Abstract:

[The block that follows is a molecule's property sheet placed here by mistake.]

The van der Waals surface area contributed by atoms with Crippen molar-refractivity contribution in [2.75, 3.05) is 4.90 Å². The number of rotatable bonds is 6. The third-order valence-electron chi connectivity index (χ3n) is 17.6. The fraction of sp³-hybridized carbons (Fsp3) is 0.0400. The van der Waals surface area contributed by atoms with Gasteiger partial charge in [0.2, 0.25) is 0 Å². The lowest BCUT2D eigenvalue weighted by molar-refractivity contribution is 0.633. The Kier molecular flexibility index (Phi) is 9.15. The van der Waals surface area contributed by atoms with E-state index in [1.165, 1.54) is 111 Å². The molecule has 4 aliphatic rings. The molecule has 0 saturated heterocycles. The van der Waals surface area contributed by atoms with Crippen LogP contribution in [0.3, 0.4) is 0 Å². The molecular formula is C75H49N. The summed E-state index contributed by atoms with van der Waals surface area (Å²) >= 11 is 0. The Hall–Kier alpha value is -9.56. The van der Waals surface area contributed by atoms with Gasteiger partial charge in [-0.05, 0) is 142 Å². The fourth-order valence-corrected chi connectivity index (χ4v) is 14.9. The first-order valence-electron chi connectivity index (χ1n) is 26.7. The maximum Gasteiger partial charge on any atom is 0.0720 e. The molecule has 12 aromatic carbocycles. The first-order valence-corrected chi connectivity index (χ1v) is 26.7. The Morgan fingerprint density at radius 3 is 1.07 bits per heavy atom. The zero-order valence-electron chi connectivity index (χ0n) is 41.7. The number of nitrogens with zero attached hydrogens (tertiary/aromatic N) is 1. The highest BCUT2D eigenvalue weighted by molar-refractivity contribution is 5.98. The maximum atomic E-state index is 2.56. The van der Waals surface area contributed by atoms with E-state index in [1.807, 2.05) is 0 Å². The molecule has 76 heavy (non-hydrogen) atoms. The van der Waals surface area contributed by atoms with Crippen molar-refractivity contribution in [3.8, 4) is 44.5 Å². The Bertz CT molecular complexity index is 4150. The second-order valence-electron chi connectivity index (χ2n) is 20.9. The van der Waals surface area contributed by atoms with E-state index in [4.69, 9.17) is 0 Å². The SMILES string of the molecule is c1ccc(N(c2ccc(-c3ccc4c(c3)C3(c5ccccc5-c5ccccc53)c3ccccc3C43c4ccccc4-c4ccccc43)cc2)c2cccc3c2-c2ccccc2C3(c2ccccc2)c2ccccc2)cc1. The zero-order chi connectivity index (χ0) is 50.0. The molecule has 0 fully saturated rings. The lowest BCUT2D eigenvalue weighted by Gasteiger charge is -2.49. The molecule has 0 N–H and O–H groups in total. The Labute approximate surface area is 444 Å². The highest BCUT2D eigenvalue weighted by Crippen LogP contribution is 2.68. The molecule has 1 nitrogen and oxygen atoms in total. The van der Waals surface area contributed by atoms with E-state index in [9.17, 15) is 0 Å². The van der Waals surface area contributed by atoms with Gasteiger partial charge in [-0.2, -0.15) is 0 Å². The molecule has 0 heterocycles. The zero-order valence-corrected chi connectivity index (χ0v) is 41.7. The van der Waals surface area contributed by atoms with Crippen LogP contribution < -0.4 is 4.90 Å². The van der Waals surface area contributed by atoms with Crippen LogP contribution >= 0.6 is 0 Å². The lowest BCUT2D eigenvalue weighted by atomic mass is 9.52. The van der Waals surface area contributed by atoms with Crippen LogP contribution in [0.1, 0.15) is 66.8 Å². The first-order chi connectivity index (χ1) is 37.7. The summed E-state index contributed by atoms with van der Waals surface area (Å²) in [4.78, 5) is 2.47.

In México, addictions among the middle- and high-school student population have been widely studied, which has shed light on certain risks associated with alcohol abuse, including a higher probability of expriencing with other drugs -particularly in the case of males-, engaging in risky sexual practices and attempting suicide, a situation that is twice as common among those who drink and drive. Nevertheless, research on alcohol abuse among the university population has been less explored, particularly as regards the identification of the variables that predict excessive alcohol consumption. A review of the international literature on factors associated with alcohol abuse in this type of population indicates that it is among university students that high or explosive consumption tends to be largest, even among young people who do not attend school, and that the period of higher consumption is between 17 and 21 years of age. Other factors that have been identified include exposure to negative life events, inappropriate coping styles, personality variables, resorting to alcohol to reduce tension, and environmental and socio-cognitive variables, foremost among which are expectations of the positive effects of alcohol. These expectations not only predict alcohol consumption but also differentiate between problem and non-problem drinking. For example, while social drinkers tend to harbor more social expectations when drinking alcohol, excessive drinkers expect alcohol to increase their aggressive and social behavior, while reducing stress or tension. This paper seeks to evaluate the impact of expectations regarding alcohol, in predicting alcohol abuse among students at public and private universities in Mexico City. Indicators of alcohol abuse include consumption of five or more drinks on each occasion, drunkenness during the past month and year as well as associated problems. The study also seeks to determine the way in which sub-scales of expectations interact with each other. An ex post facto transversal study was carried out on a sample of 678 university male and female students aged 17 to 25, with an average age of 20 (s.d. = 1.80). Participants were asked to complete a self-report which included the following areas: a) Sociodemographic data, b) Questionnaire on